The Mountain Laurel
The Journal of Mountain Life

Visit us on FaceBookGenerations of Memories
from the
Heart of the Blue Ridge

On The Way To The Creek

By Virginia L. Kroll © 1988

Issue: April, 1988

A Special Read Aloud Story For Children

Seth tiptoed down the stairs, quietly collected his fishing gear, and silently shut the door. He took a deep breath of the dawn air and met Bill and Terry at the end of the driveway.

The three boys fished together every week. On Saturday their routine never varied. They awoke before dawn. Having packed three baloney sandwiches as usual, Bill set out to meet Terry, who always brought a jug of lemonade. They both arrived to meet Seth, who always brought dessert, at precisely 6:00 a.m. for their trip to Eighteen Mill Creek.

They weren't the only creatures of habit awake before sunrise. They could always count on old Mr. Zimmerman to be standing in his front picture window like a sentinel. His house was immaculate and his yard was exquisitely landscaped. He became angered at anything and anyone that interfered with his perfectionism. And nothing, but nothing, escaped his notice.

Every kid in the neighborhood was afraid of him because at one time or another, everyone had been the object of his reprimand. He had no patience with kids and seemed to generally dislike them. Last summer, Bill was the unfortunate batter of a ball that shattered Mr. Zimmerman's garage window. When Bill paid the grumbling Mr. Zimmerman for the damage, he had boldly asked him, "How come you get so mad? Weren't you ever a kid?"

Mr. Zimmerman had gruffly replied, "Yeah, back in the days when kids were decent."

From that day on, everyone tried extra hard to stay out of Mr. Zimmerman's way and indeed out of his sight.

"Single file on the sidewalk past Mr. Z's manor," mocked Terry, stepping behind Seth. "We wouldn't want to graze a blade of stray grass."

"Fall in!" said Bill sharply joining in the sarcasm and marking time.

Seth stopped abruptly and the boys collided. "Look," he said. 'Mr. Zimmerman's not in his window, and the drapes are still shut."

"How'd we get lucky?" asked Bill.

"His kitchen light isn't on either," noticed Terry.

"Maybe he slept in," suggested Bill.

"I doubt it," said Seth, noticing a pale glow coming from the living room through the closed drapes. "His television's on."

"So what?" asked Bill. "Is there a law against watching TV?"

"No, but he never watches it in the morning. Anyway, he would have opened his drapes," answered Seth. "Something's not right. We ought to go check."

"'You crazy?" Bill grimaced. "He'd have us arrested for trespassing!"

"Are you two going to argue all day, or are we going to go fishing?" Terry interrupted.

"We're going," replied Bill, and Seth followed along.

Seth's intuition kept tugging him in another direction. When they had almost reached the creek, he announced, "You guys go ahead. I'll catch up later."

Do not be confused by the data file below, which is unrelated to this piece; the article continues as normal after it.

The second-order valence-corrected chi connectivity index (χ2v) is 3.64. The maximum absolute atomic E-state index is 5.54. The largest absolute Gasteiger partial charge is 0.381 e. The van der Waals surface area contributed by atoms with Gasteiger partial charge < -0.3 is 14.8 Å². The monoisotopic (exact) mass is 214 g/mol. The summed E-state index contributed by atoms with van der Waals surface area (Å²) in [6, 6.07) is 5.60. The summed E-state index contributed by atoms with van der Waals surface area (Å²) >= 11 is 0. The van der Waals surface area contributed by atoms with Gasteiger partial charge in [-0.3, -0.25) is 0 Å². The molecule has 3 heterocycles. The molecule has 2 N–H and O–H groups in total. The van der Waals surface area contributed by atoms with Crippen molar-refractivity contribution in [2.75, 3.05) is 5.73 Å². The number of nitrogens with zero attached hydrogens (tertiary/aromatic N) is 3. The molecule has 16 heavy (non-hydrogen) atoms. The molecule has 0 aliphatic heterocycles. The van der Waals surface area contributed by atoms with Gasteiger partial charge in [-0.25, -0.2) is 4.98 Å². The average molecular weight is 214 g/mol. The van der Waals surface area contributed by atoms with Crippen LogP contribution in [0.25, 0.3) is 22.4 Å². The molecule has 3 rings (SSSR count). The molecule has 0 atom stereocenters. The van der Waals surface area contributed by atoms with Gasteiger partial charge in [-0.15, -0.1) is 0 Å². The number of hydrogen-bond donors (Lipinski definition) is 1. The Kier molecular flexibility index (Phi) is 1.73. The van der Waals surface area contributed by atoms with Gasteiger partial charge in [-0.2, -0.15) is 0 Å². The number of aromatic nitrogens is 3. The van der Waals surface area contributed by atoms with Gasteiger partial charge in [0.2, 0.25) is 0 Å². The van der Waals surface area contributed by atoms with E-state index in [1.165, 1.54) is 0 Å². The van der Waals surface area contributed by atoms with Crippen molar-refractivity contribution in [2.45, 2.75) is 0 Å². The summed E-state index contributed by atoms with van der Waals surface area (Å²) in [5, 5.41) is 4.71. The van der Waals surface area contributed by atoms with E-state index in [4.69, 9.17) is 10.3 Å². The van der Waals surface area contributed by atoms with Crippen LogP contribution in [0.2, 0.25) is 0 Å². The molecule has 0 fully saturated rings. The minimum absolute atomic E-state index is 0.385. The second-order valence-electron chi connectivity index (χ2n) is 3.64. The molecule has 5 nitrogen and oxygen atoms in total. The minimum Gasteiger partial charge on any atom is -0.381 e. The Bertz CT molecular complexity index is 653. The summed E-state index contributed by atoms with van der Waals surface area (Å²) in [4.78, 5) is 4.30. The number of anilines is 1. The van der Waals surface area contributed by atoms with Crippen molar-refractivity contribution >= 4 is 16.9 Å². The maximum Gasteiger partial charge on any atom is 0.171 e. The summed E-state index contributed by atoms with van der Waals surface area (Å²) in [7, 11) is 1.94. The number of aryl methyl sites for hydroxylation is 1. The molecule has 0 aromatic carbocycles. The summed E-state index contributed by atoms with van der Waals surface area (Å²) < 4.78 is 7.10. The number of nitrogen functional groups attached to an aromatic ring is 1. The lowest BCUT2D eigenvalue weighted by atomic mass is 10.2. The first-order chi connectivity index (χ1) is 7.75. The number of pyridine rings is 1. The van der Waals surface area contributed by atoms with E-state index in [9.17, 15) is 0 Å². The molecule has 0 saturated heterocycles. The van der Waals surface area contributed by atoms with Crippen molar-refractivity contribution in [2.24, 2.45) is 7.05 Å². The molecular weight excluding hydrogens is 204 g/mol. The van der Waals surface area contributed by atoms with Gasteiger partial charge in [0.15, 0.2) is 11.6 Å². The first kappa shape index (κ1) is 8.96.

Terry and Bill looked at each other and shrugged. "I still think you're crazy!" Bill yelled as Seth broke into a jog.

If Seth had really thought about what he was doing he would have chickened out. But he acted on impulse. He knocked on Mr. Zimmerman's door.

There was no answer. He rang the doorbell, and there was still no response. Seth could hear the TV faintly, but otherwise there was silence. Seth looked into several windows. Mr. Zimmerman was nowhere in sight. Finally it occurred to him to try the door. It was unlocked. Cautiously he opened it a crack. His mouth went dry and his heart raced, afraid of what he might find. He called, "Mr. Zimmerman? Anybody home?"

"Down here," groaned a muffled voice filled with pain.

Seth found Mr. Zimmerman at the foot of the steep cellar steps.

Before bed the previous night, Mr. Zimmerman had decided to bring up his hedge cutters for trimming the bushes the next day. He had slipped and broken his leg and hip. Unable to get back upstairs, he had lain there all night, hoping that someone would discover his plight.

"I'll get help right away," said Seth, dashing breathlessly upstairs to the phone. He called the Emergency Squad number that he had memorized long ago. Within minutes the rescue truck arrived and transported Mr. Zimmerman to the hospital.

Seth slept well that night, happy that he had trusted his intuition.

One Saturday several weeks later, Seth opened the door as usual to wait for Terry and Bill. He gasped with delight. Leaning against the back stoop was a marvelous, brand new fishing pole, along with a shiny green tackle box. Seth couldn't believe his eyes.

Like every other detail he recorded, Mr. Zimmerman had not failed to notice that although the other two boys had tackle boxes and new fishing poles, Seth's rod was worn and old fashioned, and he carried his lures and bait in little plastic bags.

Seth opened the tackle box. Inside was a note that simply read : "Seth – Thanks a million."

"You're welcome, Mr. Zimmerman!" Seth exclaimed smiling, knowing that his fishing trips would never be the same.